But it can also be a directed therapy, especially as The School of Life practices it. As their website describes it:
Make an appointment with one of our bibliotherapists to discuss your reading life – past, present and future. Perhaps you’re looking for a set of travel novels to inspire your next adventure, or you'd like to fathom an aspect of a current relationship through a short collection of essays. Maybe you’re feeling nostalgic and would like to spend six months revisiting classics from your childhood, or you’re seeking change and the opportunity to explore new worlds through a sampling of contemporary literature.They're located in London so a quick pop-in is a bit out of the question, but they do phone consultations over Skype for £40.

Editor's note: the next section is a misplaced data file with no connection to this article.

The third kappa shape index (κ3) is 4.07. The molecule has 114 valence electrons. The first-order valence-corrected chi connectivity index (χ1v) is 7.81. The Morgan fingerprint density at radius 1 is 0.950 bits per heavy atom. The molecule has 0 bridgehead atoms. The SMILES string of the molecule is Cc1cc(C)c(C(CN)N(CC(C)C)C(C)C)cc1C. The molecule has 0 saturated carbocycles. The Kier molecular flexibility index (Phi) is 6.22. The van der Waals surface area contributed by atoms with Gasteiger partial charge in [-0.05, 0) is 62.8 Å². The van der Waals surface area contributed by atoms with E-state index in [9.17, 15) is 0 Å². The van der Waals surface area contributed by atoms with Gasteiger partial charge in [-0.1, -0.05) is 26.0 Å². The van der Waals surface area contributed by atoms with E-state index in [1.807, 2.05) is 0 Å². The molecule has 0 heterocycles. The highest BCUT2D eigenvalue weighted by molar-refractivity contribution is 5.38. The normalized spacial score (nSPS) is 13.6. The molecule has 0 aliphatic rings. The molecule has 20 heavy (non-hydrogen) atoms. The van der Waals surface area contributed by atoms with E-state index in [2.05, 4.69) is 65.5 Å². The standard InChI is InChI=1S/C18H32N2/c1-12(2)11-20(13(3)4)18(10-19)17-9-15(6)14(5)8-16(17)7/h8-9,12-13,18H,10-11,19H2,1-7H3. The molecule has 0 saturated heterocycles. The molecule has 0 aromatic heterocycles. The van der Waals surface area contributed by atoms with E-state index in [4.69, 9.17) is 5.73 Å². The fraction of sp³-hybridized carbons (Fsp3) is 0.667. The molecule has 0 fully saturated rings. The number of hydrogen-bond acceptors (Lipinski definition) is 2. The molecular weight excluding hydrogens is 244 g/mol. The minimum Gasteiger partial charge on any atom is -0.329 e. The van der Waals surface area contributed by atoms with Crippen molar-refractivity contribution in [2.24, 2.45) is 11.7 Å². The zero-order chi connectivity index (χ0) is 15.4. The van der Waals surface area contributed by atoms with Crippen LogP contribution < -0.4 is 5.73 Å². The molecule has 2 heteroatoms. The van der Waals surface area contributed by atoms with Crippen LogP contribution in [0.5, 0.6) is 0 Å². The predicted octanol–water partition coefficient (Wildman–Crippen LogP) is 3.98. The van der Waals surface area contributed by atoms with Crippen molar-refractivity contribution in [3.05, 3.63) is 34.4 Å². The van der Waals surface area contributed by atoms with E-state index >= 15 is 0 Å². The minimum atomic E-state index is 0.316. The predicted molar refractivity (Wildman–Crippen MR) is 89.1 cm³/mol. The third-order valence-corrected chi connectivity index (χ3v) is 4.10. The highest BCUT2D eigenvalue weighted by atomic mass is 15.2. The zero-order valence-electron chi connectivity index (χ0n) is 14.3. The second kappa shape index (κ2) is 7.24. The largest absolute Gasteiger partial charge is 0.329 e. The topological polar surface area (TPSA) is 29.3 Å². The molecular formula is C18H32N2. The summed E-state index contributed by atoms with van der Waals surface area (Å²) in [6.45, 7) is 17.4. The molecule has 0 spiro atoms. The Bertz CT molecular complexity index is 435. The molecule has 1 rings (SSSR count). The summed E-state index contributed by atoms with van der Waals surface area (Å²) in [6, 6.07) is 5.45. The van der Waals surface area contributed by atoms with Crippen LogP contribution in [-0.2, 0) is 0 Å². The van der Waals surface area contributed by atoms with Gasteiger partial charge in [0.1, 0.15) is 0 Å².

Whatever your concerns, dreams or challenges, we'll take exceptional care and effort to create a reading prescription that's perfect for you.
ReadyMade Magazine editors put them to the test and it's interesting seeing what they were "prescribed" (and why):
The Atlanta-Fulton Public Library even has two books on the subject, one mostly for fun and another taking a more serious approach:
|Bibliotherapy: the Girl's Guide to Books for Every Phase of Our Lives|
|Reading to Heal: How to Use Bibliotherapy to Improve Your Life|
(There are more books in the library catalog if you're interested in bibliotherapy for children - it seems to be an especially helpful therapy when used with young people.)
Maybe I'll be a bibliotherapist in my next life - if my next life will also give me the ability to remember (and thus recommend!) the books I've read. I don't think telling people to read the book with the red cover about "the girl who does that thing in that place" will bring me too many clients *grin*.